I have hope that I will be able to see many more years thanks to cannabis. I want to be around long enough to see through to an end this silly, destructive drug war.

      I want to tell you NorCalNative that your father was a lucky man indeed to have a son like you by his side to see him through the hard parts and help with the cannabinoid medications.

      The engine that drives this drug war – arresting people for using marijuana – must end.

    • darkcycle says:

      I am sorry for your loss NorCal. Hang in there.

    • NorCalNative says:

      Thanks for the very kind responses, this is an awesome place.

    • Hope says:

      I am sorry for your loss, NorCalNative.

      Oh, Thinking Clearly, I’m so sorry to hear about that lousy diagnosis.

      May grace and mercy abound for you both.

  8. Windy says:

    Want a pro legalization president?

    Gary Johnson has no criminal history; he is suffering no FBI investigations into his life, public or private; he is not hated by anyone. Unlike BOTH other candidates, he HAS experience, 8 years of experience in a government executive position as Governor of NM, and he left his State in FAR better condition (in EVERY issue) at the end of his second term than when he was inaugurated for his first term. He was a libertarian, then, but ran as a republican for the position of governor of NM, which was a strongly democrat State, and the people liked what he did in his first term so much they reelected him to a second term. I think that says a LOT about his ability and his experience. He also has a very even temper, unlike BOTH other candidates (Hillary talks about Trump not having the temperament to be POTUS, but have you seen some of her tirades against her staff, her SS guards, the media? she’s just off the charts mean and out of control); he’s reasonable, he’s had experience building a construction business from the ground up (no “small million $ loan” from his father to help) and running it successfully for years. Obviously he IS the BEST person for the job!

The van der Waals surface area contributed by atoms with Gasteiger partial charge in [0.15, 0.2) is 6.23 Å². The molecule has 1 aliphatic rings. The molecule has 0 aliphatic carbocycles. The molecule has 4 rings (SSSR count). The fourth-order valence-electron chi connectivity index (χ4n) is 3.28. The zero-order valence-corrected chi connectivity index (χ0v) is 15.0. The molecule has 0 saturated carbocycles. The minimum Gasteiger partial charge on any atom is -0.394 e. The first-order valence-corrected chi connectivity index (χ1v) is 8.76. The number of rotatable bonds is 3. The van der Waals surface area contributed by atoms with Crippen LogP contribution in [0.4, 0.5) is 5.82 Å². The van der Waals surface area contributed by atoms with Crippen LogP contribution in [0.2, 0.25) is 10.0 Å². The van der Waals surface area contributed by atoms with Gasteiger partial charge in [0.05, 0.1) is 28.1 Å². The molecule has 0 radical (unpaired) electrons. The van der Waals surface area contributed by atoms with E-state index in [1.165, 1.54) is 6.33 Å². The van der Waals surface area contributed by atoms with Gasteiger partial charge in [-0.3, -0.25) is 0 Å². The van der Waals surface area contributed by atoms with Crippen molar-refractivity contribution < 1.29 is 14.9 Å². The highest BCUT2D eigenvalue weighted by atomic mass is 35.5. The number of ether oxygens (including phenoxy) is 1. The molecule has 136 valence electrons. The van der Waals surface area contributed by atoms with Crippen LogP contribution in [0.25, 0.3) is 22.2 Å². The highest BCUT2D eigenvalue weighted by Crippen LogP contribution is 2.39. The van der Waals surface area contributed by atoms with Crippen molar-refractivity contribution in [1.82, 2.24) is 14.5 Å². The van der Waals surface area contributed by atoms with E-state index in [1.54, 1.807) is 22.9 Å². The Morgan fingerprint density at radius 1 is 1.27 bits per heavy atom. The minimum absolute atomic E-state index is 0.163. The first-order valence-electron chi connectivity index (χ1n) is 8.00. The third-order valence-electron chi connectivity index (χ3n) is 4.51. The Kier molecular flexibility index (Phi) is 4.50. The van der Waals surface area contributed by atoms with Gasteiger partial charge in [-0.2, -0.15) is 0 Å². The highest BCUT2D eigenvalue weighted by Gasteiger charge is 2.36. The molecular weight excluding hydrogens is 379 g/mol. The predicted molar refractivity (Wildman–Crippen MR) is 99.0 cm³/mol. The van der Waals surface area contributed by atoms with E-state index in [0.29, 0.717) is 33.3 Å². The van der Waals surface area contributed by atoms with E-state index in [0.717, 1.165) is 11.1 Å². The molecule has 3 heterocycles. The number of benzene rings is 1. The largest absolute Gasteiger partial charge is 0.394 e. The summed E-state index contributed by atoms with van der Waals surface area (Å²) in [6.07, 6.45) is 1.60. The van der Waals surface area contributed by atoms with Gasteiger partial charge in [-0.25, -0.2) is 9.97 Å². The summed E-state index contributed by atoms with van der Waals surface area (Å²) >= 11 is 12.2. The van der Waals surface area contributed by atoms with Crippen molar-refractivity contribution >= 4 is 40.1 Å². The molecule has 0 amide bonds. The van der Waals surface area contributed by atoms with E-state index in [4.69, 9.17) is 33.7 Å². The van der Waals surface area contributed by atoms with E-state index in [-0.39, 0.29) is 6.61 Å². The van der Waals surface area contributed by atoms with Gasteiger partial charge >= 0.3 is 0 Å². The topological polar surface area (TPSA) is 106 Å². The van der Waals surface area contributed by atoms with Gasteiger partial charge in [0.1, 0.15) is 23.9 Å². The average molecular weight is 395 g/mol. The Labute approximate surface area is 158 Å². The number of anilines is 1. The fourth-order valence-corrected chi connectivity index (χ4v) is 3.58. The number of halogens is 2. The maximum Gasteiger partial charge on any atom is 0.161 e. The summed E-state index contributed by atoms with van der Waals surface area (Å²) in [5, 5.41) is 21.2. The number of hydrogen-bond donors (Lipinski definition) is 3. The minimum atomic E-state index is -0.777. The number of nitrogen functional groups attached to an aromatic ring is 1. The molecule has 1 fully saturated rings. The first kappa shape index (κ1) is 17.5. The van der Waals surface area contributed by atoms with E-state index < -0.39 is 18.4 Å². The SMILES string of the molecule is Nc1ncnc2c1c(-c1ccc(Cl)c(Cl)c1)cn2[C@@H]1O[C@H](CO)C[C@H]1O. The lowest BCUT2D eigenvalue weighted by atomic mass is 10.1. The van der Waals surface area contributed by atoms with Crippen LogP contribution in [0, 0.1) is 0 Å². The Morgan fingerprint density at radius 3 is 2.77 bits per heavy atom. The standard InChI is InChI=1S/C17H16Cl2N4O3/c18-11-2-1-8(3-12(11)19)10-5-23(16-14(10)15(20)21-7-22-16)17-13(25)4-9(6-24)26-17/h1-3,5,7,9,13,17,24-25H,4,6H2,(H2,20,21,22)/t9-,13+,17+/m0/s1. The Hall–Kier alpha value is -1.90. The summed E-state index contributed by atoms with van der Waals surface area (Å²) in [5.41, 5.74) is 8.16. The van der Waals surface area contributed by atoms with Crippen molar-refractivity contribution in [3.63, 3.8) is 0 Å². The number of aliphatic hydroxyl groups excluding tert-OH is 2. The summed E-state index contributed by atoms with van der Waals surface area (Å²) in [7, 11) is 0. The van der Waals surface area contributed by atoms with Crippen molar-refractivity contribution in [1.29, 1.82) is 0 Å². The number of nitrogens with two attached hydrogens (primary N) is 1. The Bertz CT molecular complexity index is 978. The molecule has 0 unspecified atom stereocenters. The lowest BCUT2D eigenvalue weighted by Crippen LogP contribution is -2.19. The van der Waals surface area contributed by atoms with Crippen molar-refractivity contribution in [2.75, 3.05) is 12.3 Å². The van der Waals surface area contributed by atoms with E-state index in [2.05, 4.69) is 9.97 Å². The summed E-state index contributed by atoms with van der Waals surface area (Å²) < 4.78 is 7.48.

Please cast your vote for Johnson!

    • Atrocity says:

      Gary Johnson has no criminal history; he is suffering no FBI investigations into his life, public or private; he is not hated by anyone. Unlike BOTH other candidates, he HAS experience, 8 years of experience in a government executive position as Governor of NM

      “I guess I wasn’t meant to be president.” –Gary Johnson
      “I’m not sure anyone’s more qualified to be president of the United States than Hillary Clinton” –Bill Weld, Johnson’s running mate

  9. kaptinemo says:

    VICE has a very good article on the anti-reform forces: WEED KILLERS; Here’s who’s bankrolling the fight against legal marijuana

    “Kevin Sabet, president of Smart Approaches to Marijuana, the largest anti-legalization group in the country, said the cash gap is “not surprising” and “always what we expected.” He noted that much of the pro-legalization money in California has come from entrepreneurs seeking to capitalize on what is projected to be a $6.5 billion market for marijuana by 2020.

    “These guys don’t care about ending the war on drugs,” said Sabet. “They care about making money.” (Methinks dear Kevvie is once more engaging in the practice of psychological projection.)

    But looking across the country, it’s clear that self-interest — and the fear of lost profits — also fuels the effort to keep weed outlawed. Tied for the largest single donation to Arizonans for Responsible Drug Policy, the campaign against the state’s recreational marijuana proposal, was $500,000 from Insys Therapeutics, a pharmaceutical company known for selling the painkiller fentanyl in the form of a sublingual spray. The company and some former employees have faced lawsuits and criminal charges over the way the drug was marketed.

    Insys has said it opposes legalization because federal regulators have not approved marijuana for medical use and because the proposed law “fails to protect the safety of Arizona’s citizens, and particularly its children.” But the company is also developing products that use pharmaceutical cannabinoids, a synthetic version of marijuana.” (Emphasis mine – k.)

    I know the LD-50 for a great many drugs, but what about the LD-50 for powerlust and hypocrisy?

    • WalStMonky says: